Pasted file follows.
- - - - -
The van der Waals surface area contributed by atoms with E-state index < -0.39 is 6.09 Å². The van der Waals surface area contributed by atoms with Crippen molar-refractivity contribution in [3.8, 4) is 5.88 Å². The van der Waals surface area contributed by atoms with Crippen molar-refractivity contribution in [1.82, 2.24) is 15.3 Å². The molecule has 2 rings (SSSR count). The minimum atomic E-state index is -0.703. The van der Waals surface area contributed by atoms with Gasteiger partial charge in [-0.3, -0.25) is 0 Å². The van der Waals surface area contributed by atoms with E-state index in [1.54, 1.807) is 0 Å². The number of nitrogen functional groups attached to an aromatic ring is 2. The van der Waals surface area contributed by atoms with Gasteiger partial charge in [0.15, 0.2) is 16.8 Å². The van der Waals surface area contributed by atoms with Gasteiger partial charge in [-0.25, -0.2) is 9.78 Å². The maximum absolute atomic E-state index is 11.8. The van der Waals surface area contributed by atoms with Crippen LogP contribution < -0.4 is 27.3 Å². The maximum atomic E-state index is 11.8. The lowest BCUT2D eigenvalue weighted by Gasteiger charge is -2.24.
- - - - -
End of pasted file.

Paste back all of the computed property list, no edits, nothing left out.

The van der Waals surface area contributed by atoms with E-state index < -0.39 is 6.09 Å². The van der Waals surface area contributed by atoms with Crippen molar-refractivity contribution in [3.8, 4) is 5.88 Å². The van der Waals surface area contributed by atoms with Crippen molar-refractivity contribution in [1.82, 2.24) is 15.3 Å². The molecule has 2 rings (SSSR count). The minimum atomic E-state index is -0.703. The van der Waals surface area contributed by atoms with Gasteiger partial charge in [-0.3, -0.25) is 0 Å². The van der Waals surface area contributed by atoms with E-state index in [1.54, 1.807) is 0 Å². The number of nitrogen functional groups attached to an aromatic ring is 2. The van der Waals surface area contributed by atoms with Gasteiger partial charge in [0.15, 0.2) is 16.8 Å². The van der Waals surface area contributed by atoms with Gasteiger partial charge in [-0.25, -0.2) is 9.78 Å². The maximum absolute atomic E-state index is 11.8. The van der Waals surface area contributed by atoms with Crippen LogP contribution < -0.4 is 27.3 Å². The maximum atomic E-state index is 11.8. The lowest BCUT2D eigenvalue weighted by Gasteiger charge is -2.24.